ANCHORAGE (AP) -- A decade ago, Yukon River villagers would have been riled up at the idea of extending the Elliott Highway from Manley Hot Springs downriver to Ruby, Kaltag or Nome. But times, and attitudes, have changed.
''These villages are dying out,'' said Arvin Kangas, chief of the Ruby Tribal Council. ''Fishing is terrible. Moose are depleted down to practically nothing. Everything is changing. We're sitting in the richest resource-based land in the world, yet the people are broke. There's something wrong here.''
Kangas and others believe new roads, barge landings, fuel depots and airstrips are keys to the villages' economic survival.
''We need to do these things for the future,'' he said.
With ''the stars never having been in better alignment'' in Juneau and Washington, D.C., as Gov. Frank Murkowski said in his inaugural address earlier this month, chances of extending the state's road system are perhaps the best they've ever been.
But recent planning efforts by the Alaska Department of Transportation and Public Facilities paint a broader picture of Bush transportation needs for the new Murkowski administration to tackle. Alternatives are being considered that could lower the cost of living, provide new jobs and improve residents' safety in Bush communities without road and railroad links from the Railbelt. Among them:
--Constructing a barge port and fuel depot on the Yukon River or Bering Sea coast to reduce heating, transportation and electrical costs.
--Establishing permanent barge-landing sites and fuel- and freight-unloading facilities along the Kuskokwim River with connecting roads to nearby villages.
--Building access roads to North Slope oil fields and Kuskokwim-area mineral deposits.
--Marking and mapping snowmachine and ATV trails.
--Upgrading airports to accept larger, safer aircraft, and even the AeroCat, a 21st-century airship that can land virtually anywhere and carry up to 200 tons.
It's too early for the new administration to establish its transportation priorities, said Murkowski spokesman John Manly. But having plans in place will help, he said.
Rural transportation planning began nearly a decade ago with new federal funding, DOT planner Mike McKinnon said. Areawide plans with a 20-year outlook have been completed for Southeast, Prince William Sound and the Yukon-Kuskokwim Delta in recent years.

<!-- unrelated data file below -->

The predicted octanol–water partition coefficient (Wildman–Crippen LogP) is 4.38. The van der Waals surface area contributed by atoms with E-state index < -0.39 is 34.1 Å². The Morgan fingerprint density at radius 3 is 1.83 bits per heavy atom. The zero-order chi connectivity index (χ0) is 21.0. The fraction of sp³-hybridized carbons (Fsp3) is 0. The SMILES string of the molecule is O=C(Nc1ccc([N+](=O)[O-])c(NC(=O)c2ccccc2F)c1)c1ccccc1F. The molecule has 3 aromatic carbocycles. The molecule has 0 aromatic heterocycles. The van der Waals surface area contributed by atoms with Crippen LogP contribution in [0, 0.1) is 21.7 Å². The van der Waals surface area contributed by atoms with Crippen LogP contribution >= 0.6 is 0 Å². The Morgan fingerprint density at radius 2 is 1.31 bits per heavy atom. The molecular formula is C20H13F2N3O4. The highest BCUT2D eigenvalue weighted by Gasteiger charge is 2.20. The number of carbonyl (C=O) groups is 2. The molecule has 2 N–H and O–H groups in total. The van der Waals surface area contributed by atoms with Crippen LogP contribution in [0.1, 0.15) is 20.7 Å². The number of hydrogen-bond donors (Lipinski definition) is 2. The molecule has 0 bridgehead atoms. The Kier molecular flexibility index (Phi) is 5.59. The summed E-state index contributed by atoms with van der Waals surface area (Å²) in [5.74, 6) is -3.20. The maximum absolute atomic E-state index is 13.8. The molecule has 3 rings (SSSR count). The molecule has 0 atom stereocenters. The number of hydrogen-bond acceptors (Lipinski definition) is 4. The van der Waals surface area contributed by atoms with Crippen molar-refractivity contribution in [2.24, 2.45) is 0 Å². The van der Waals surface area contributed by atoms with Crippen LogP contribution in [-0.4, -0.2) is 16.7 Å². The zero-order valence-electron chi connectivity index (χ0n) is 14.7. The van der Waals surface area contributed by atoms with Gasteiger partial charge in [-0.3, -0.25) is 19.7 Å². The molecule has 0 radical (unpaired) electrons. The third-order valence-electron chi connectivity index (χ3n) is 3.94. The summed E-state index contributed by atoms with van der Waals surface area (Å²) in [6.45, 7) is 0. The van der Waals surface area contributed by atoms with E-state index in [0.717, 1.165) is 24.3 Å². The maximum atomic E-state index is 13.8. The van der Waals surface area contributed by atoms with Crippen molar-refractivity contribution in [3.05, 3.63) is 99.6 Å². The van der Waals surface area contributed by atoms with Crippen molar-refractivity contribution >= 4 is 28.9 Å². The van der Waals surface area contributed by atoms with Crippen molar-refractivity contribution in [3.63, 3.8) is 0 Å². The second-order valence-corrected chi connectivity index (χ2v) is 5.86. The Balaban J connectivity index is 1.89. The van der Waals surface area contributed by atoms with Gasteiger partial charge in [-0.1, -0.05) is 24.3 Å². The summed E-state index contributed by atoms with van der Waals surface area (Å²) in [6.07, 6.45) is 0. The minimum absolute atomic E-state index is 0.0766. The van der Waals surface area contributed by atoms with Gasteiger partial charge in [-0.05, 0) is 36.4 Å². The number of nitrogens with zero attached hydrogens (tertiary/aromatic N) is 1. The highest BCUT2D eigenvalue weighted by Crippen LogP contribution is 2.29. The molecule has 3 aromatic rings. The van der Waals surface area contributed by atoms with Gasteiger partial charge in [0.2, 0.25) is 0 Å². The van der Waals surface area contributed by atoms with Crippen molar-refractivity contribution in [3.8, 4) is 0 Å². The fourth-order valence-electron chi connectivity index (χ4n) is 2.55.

Work on the Northwest Alaska plan is under way, and the eastern Interior plan begins in 2003, he said.
The Yukon-Kuskokwim Delta effort has become a template for other rural planning, McKinnon said. Planners traveled to each of the region's 56 villages at least once and to the hub villages several times. Using interpreters, they talked with village elders and leaders and eventually brought the leaders together for regional meetings.
''They helped us make the decisions'' on transportation priorities, McKinnon said.
While Murkowski has mentioned the possibility of building roads from Bethel to surrounding villages, Delta residents found little need for inter-village roads or highway connections to the Railbelt, according to the 150-page plan published in March. A higher priority is to keep village airports up to date with changing technology.
Another need is to mark some 900 miles of major snowmachine routes with 8-foot-high tripods bearing directional signs and mileages. Mapping the routes with GPS technology would enable safer travel and faster emergency response, trail users said.
Planning for Northwest Alaska is now finishing up, McKinnon said. More than 100 meetings have been held in area villages the last two years, culminating in a two-day meeting in Galena last month that brought together village leaders, Native corporations, agencies and individuals.
Not surprisingly, different transportation needs and wants arose, McKinnon said. Throughout much of the Arctic, ''People were not as interested in (inter-village) roads as we expected,'' he said. Airplanes, snowmachines, ATVs and skiffs are adequate for most needs, as they are on the Yukon-Kuskokwim Delta.
Most villages on the Brooks Range preferred to remain cut off from the Dalton Highway, unless they're fairly close to it, such as Nuiqsut.
''On the Yukon, we're hearing a different story,'' McKinnon said. With the demise of salmon fishing and fur trapping, and with steadily increasing dependence on cash, villages are rethinking their future.
Although Tanana is seen by some as the first stop in a new highway, residents there have yet to give their blessing.
Some, such as Don Eller, advocate a road extension that ends in a barge port on the south bank of the Yukon, across from Tanana. It would eliminate the slow and expensive barge trip currently required to get fuel and freight from Nenana and turn the Yukon into a summer highway.
The region's villages will continue discussing the pros and cons of the Yukon River Highway this winter, said Buddy Brown, president of Tanana Chiefs Conference, the region's tribal social services agency.
''There's a definite cost/benefit analysis that needs to take place, not just on the environmental impact but everything -- social, cultural, wildlife, fish,'' he said.
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